2). Goodness: is goodness a transcendent goal to be achieved, or a cultural/rational construct built to serve as a measure of social conformity, or merely an emotive expression of preference enforced by convention and law? For example, some would argue that Goodness is an objective end to be achieved as a matter of religious practice. Others would say that Goodness is just a way for us to talk about what appears to be useful for social harmony. In debates about health care, we may differ over ends and means, but it seems that we might differ most over the questions: does Goodness measure us? Or do we measure Goodness?

3). Beauty: like Truth and Goodness the differences here fall within the more fundamental debate over the whether or not our measures are transcendent/revealed or immanent/constructed. Beauty is about harmony, order, and proportion in all things. Those who see beauty as an essential characteristic of the created order will naturally look for it as a sign of God's presence, an indicator that creation participates in the divine. Those who understand beauty as a constructed measure, a way of talking about how we see ourselves as creators within the material world, will call something "beautiful" based on criteria that do not appeal to the divine.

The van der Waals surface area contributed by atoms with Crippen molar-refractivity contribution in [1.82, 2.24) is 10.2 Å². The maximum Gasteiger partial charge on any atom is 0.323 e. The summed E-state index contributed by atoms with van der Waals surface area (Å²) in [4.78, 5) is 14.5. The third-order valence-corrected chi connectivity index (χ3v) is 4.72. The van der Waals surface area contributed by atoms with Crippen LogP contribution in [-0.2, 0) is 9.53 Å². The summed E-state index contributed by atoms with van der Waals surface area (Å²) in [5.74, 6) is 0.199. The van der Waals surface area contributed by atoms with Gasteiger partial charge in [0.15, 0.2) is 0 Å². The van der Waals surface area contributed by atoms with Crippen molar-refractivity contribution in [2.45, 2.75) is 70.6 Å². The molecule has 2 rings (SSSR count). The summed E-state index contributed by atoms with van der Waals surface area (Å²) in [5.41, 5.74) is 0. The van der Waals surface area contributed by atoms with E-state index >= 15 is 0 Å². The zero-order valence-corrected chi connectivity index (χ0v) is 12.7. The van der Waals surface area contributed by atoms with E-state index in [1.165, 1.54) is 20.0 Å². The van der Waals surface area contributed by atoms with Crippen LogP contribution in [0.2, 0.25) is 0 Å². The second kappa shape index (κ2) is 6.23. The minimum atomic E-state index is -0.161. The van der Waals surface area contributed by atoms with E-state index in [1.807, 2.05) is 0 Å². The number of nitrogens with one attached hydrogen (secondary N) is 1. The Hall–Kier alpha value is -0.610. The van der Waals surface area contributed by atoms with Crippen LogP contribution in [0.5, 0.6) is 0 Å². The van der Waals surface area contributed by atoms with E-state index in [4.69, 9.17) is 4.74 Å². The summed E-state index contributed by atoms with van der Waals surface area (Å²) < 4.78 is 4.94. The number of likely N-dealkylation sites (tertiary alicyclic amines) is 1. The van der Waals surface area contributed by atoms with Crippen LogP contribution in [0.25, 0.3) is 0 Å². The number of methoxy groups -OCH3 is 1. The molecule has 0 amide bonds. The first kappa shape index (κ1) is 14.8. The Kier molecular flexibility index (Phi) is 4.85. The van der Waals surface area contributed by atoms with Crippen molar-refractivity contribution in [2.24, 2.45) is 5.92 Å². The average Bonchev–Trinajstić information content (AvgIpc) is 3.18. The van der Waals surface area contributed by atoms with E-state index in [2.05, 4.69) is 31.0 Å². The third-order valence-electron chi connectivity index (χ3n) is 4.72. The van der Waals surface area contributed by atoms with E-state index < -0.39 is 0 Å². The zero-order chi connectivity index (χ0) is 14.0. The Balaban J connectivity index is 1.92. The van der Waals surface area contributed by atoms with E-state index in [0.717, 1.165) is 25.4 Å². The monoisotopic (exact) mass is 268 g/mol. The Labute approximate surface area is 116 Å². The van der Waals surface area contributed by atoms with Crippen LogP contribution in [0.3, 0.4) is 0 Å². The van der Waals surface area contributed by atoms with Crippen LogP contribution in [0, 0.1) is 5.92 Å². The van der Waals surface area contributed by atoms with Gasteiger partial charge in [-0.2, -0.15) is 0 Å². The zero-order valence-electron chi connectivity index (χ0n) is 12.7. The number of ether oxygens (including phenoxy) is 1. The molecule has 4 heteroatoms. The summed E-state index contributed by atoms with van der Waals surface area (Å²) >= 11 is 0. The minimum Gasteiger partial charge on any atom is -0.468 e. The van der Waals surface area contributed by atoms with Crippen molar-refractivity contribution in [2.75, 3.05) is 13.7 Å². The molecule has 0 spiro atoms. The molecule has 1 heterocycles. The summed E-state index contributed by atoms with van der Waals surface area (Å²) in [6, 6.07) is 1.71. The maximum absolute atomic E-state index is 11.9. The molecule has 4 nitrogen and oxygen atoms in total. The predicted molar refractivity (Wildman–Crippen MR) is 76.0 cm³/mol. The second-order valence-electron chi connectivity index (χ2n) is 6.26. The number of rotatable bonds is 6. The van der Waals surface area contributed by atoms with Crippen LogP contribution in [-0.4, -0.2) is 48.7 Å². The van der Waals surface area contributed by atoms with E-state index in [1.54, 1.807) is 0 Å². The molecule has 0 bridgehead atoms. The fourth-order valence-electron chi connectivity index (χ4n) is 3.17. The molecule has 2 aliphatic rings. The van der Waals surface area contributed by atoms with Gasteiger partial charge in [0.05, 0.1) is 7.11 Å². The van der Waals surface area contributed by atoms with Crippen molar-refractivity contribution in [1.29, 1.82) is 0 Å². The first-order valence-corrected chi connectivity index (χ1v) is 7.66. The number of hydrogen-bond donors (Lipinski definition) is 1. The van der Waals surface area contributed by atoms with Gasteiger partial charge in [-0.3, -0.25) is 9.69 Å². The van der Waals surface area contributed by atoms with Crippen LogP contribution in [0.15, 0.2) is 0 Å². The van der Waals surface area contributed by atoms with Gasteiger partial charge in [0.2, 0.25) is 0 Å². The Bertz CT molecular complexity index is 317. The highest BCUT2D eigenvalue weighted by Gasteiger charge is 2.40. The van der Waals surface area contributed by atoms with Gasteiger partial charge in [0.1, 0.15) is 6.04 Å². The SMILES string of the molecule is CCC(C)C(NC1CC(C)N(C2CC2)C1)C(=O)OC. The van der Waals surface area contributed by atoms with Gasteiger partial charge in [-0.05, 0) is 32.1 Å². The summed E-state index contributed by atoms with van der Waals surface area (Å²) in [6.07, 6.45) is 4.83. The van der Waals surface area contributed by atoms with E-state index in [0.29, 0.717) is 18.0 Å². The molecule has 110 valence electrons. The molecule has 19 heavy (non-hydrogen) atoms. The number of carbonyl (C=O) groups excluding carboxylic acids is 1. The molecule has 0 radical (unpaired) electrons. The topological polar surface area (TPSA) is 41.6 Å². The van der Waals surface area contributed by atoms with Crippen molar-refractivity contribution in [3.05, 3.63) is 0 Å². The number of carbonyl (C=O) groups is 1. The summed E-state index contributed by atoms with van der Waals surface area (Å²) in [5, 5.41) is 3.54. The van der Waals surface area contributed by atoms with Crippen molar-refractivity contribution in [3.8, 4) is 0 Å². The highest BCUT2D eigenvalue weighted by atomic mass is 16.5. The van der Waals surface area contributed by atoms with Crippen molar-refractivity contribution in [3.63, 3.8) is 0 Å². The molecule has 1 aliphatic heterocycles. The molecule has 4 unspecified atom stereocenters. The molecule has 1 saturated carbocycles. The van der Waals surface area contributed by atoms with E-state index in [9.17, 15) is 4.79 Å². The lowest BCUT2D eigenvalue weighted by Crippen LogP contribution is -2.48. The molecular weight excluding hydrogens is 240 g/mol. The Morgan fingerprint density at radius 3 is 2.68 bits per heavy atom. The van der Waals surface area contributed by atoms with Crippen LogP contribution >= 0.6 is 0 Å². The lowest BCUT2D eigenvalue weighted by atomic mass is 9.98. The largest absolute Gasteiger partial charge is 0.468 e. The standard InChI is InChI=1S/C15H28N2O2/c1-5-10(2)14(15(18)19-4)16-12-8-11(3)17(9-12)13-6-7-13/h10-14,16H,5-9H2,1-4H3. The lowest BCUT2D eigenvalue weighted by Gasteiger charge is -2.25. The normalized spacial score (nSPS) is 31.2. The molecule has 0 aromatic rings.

Are we measured by God, or do we measure Him? It seems to me that at the extremes of our polarization, each extreme inconsistently applies a favorite measure. Kingdom Catholics measure the divine by cultural standards on some issues but not others. Communion Catholics measure cultural norms by divine standards on some issues but not others. Which standards are applied to what issue seems to be determined by a desired political outcome. The trick, of course, is to surrender always to the standards of God. But what counts as "God's standards" is itself part of the debate. . .